Columbia Financial Inc.: Mutual Conversion

Columbia Financial Inc.: Mutual Conversion

A lot has happened in the past year with one of my favorite investing topics: mutual bank conversions. Well, a lot in the world of mutual conversions which doesn’t happen that often, but when it does it can be extremely rewarding if you are deposit holder at the institution that is going public. As you may recall, last year Putnam County Savings Bank (ticker symbol PCSB) went public and we got to experience the joy of being part of an IPO. You can read more about that here. I want to talk about another bank that converted from a mutual holding company to a stock based institution and the results of that conversion, as well as provide a general update on the industry. That bank is Columbia Financial Inc.

Columbia Financial Background

Columbia Financial Inc. (ticker symbol CLBK) based in Fair Lawn, N.J. and operates 48 branches throughout New Jersey. One-third of its branch network and 40% of its deposits are in Bergen County. Eight of its branches are in southwest New Jersey, in the Philadelphia-Camden-Wilmington, PA-NJ-DE-MD metropolitan statistical area, within the counties of Burlington, Gloucester and Camden. The weighted average 2018 median household income for the Columbia Financial branches is approximately $86,000, well above the average household income for the US which is approximately $64,000 (this statistic is important;  more on that later).

Revamping Its Loan and Deposit Base

Columbia Financial, like many others in the industry, has been focusing on originating commercial loans. As stated in the publicly filed prospectus, “In the past year, we hired additional lenders with significant experience in our market area to expand our commercial real estate and commercial and industrial lending efforts.” As it relates to the deposit base, Columbia Financial has also increased its non-interest bearing deposits and municipal deposit base. Further, the company’s non-accrual and net charge off to average loans has been trending down over the past few quarters.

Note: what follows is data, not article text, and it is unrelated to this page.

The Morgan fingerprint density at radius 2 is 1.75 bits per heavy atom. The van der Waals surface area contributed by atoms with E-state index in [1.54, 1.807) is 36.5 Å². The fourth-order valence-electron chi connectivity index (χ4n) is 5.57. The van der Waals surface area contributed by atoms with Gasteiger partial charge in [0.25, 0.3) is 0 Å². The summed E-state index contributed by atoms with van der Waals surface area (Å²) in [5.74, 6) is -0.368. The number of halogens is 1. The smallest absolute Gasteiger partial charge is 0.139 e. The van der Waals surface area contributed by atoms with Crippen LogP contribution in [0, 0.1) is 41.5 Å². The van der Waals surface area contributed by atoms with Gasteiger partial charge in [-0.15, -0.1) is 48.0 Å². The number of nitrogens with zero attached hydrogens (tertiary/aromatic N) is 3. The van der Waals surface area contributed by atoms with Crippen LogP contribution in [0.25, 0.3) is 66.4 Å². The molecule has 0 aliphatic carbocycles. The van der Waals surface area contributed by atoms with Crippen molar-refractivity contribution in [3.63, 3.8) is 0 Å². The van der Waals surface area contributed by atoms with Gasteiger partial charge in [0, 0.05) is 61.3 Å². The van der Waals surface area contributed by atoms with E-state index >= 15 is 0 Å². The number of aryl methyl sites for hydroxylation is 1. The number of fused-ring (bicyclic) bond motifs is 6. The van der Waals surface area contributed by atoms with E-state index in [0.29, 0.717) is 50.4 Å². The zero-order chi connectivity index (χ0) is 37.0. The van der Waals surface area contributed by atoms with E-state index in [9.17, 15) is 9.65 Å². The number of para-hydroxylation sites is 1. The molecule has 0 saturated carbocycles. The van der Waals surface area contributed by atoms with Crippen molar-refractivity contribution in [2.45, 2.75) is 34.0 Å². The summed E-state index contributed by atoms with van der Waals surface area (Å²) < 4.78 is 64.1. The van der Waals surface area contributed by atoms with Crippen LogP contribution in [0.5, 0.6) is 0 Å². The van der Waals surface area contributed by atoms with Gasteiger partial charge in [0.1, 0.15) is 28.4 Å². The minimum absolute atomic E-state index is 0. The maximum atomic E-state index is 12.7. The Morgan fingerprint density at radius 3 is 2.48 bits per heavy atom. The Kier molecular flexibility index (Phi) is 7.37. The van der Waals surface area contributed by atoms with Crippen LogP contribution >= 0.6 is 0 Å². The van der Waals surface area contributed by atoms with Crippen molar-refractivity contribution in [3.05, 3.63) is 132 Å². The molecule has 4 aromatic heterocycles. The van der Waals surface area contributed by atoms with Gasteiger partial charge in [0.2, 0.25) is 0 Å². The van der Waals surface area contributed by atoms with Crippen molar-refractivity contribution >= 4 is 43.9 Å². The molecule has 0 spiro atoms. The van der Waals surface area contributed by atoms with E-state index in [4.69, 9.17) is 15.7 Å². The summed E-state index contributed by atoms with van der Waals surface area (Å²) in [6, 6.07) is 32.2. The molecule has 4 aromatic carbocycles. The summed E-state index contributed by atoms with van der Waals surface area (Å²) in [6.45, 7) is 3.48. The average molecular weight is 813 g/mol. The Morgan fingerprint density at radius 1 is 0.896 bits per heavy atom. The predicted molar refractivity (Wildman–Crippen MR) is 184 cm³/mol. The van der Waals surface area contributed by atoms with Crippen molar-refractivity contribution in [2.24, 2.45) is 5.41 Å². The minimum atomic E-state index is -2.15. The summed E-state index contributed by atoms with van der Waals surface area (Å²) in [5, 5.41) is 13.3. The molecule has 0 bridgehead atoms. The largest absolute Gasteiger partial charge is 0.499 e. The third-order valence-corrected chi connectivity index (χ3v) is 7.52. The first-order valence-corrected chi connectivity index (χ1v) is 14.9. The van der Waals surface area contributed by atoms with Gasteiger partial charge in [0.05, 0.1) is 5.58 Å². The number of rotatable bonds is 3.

The Conversion

Columbia Financial was one of the largest mutual holding company conversions in history with gross proceeds from the offering just shy of $500 million. With a base of more than $5 billion, attractive market demographics and ample insider purchases, it’s hard not to like this well run financial institution.

On April 20th 2018, Columbia Financial started trading on the NASDAQ. Just like Putnam County Saving Bank, deposit holders had the option to buy shares at $10 dollars (if you received an allocation, again, more on that later) and you were very lucky if you had the opportunity to buy. Similar to PCSB, Columbia shot up to over $15 dollars on April 20th, ultimately closing at 15.42 for a 54.2 % gain. That one day return is pretty hard to beat!

There was one downside to Columbia Financial’s issuance, at least from a deposit holder/potential investor standpoint, and that was around the allocations. Because Columbia was an extremely large, well-run bank operating in affluent area as depicted above by the average household income levels, it was extremely difficult to receive shares in the offering if you had a small deposit before they announced they were going public.

While my husband and I did not hold any deposits here, and were therefore not purchasers of the shares, we did know a few people who were. In short, a $25,000 deposit at the bank still did not receive full allocation rights, which means if you wanted to purchase 55,000 shares at $10 (which was the max), you may have only been allocated, say, 21,000 shares out of the 55,000. This was because the offering was oversubscribed, which occurs when there is a lot of interest in the IPO shares from depositors and investors. The other factor to consider is the max allowable shares per person. At 55,000 shares, those individuals with large deposits could potentially purchase all 55,000, which leaves less for those individuals low deposit amounts held at the bank.

A common question I get is will there be more conversions, and if so, how do I know which ones to pick. The answer to the second part of that questions is simple. You never know which ones to pick, but in my original post about mutual banks I did write about some things to look for when opening deposit accounts at certain financial institutions. To address the first part of the question, let me provide an update on where we stand this year. Note: I tend to focus on the Tristate area (NY, NJ, CT) because that’s where I live, but mutual banks go public all over the country.